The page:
Of no fixed abode

The state rolled out the big guns this week: armoured vehicles, barbed wire and police in bullet-proof vests were deployed, while journalists were barred from the scene.

A major crime operation? Well, not exactly, they were just rounding up fugitives from xenophobic violence—who had been sleeping next to a Johannesburg road for five days—on a charge of obstructing traffic. The women and children were placed in a shelter and the men put in jail, where they have remained all week.

And they will remain there for another week until their next court appearance, because they are also guilty of having no fixed address.

Refugees and asylum seekers are being given the option of repatriation or reintegration—and most see it as a choice between dying here or dying at home. Even those who jumped through the administrative hoops and applied for temporary registration cards allowing them to stay in shelters will be out on the street in two weeks when government closes the shelters. They are expected to return to their homes or find alternative accommodation.

Government claims reintegration is on track but cannot provide specifics or guarantees of safety. It says it is not responsible for the reintegration process, but has “created the conditions for this to happen” through engagement and meetings with communities.

Quite how people who have lost everything, including their jobs, are expected to slot right back into their lives is a mystery. Government has not offered them a resettlement allowance or distress grant.

A large part of the mess lies in home affairs’s failure to manage migration properly, making it difficult for those who want to comply with the law to do so and easy to attach the stigma of illegality to non-nationals.

This week the Human Rights Commission released a scathing report on home affairs’s treatment of non-nationals, which found, among other things, that home affairs officials are taking up to four years to process applications for refugee status instead of the six months required by law.

Apart from a thorough clean-out of a corrupt and incompetent department, what is urgently needed is a more practical reintegration programme for victims of xenophobic violence. The police must provide protection for those who wish to go home, including the eviction of those who have illegally snatched foreigners’ houses, while the social development department must provide short-term “relief of distress” grants to allow people to start afresh.

At the same time the United Nations High Commission for Refugees must step up and provide practical assistance and cash; civil society organisations must continue giving psycho-social support for traumatised refugees; and faith-based organisations must take the lead in facilitating the return of people from camps, police stations and shelters.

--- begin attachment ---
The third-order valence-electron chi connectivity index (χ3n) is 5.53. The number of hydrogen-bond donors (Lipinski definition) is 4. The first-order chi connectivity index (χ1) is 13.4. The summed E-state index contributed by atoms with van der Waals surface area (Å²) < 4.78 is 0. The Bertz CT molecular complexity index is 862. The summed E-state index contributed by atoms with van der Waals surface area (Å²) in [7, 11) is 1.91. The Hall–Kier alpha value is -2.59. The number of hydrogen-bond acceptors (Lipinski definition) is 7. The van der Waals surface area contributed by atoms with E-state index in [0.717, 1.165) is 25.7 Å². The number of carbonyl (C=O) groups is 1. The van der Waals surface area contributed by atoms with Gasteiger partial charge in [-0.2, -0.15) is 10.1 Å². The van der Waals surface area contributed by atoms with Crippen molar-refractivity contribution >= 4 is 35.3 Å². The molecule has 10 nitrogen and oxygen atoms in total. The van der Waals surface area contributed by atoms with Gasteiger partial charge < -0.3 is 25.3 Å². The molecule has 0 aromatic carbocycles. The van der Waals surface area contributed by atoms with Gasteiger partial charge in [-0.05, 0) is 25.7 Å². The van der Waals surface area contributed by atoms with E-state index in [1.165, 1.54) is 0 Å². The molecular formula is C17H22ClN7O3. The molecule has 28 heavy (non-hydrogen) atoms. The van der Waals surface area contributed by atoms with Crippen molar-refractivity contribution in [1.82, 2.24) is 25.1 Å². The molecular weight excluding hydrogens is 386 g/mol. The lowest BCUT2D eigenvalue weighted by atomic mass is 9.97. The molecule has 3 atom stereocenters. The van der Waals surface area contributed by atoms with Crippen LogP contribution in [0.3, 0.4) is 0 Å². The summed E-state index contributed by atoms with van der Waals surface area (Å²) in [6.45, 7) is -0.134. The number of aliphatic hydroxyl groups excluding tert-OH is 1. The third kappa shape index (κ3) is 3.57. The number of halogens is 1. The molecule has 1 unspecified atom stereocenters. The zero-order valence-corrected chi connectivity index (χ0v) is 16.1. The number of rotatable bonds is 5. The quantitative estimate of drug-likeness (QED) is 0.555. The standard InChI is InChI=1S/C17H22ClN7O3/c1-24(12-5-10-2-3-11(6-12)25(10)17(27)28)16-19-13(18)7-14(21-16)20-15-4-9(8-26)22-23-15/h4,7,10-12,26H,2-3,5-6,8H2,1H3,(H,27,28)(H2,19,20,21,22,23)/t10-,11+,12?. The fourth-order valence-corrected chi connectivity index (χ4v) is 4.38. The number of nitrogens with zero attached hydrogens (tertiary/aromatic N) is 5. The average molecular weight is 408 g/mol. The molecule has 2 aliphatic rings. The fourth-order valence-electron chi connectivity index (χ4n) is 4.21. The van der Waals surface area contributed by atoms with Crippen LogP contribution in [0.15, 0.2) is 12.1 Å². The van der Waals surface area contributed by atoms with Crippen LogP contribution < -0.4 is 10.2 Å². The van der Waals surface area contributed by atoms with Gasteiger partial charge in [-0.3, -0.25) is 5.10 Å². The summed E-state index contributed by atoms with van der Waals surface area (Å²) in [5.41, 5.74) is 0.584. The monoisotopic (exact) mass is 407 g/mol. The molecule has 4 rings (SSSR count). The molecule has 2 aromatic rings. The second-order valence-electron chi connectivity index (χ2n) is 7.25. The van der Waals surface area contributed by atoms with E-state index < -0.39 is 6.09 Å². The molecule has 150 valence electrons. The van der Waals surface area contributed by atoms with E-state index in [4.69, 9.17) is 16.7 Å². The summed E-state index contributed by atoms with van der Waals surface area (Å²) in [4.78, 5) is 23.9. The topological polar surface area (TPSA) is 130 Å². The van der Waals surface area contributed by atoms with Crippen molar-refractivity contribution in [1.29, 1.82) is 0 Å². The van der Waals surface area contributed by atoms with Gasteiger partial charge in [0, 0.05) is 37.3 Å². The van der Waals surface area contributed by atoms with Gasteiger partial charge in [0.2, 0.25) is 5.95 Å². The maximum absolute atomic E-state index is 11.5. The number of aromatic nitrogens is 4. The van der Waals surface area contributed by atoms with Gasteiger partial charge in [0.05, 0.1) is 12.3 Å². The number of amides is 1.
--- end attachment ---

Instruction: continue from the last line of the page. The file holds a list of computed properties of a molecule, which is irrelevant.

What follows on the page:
But most of all we need a realistic immigration policy, as mooted in the White Paper of the late 1990s before it was buried, which acknowledges that an extremely restrictive policy merely drives migration underground.

This is not a call for open borders and uncontrolled migration, but one which recognises the reality of regional population movement. It would allow us to know exactly who is in the country and give the police more time to spend on real crime fighting.

Beware Big Brother
Two Bills with implications for fundamental constitutional rights are making their way through the parliamentary process. One is the National Strategic Intelligence Amendment Bill, which has implications for privacy; and the other is the Protection of Information Bill, which, in its present form, will have a grave impact on the right to gain access to and impart state information.

The key concern about the former is the provision that gives the intelligence minister the power to authorise interception of foreign communication signals entering, leaving or passing through South Africa.

This differs from the existing laws governing eavesdropping on electronic communication, which are purely domestic and set strict rules for application to a designated judge before interception is approved.

Given the global nature of communication ­- via internet, email and least-cost routing of voice calls—a growing proportion of electronic communication by South Africans would fall within this net, invading their privacy without judicial oversight.

The Protection of Information Bill is even worse, empowering all institutions that exercise public power to classify their documents. The right to do this extends way beyond government departments to parastatals, national key points and other quasi-state bodies.

The basis for classification ranges way beyond what is necessary for South Africa’s core security, extending into areas that will undermine the constitutional principles of open and accountable government.

The Bill makes no provision for independent oversight. Its penalties for unauthorised disclosure are harsh and it does not recognise the need to protect the disclosure of classified information in the public interest.

We strongly urge MPs not to succumb to the siren song of short-term security. Amend these Bills to safeguard the human rights space we won through many years of struggle!

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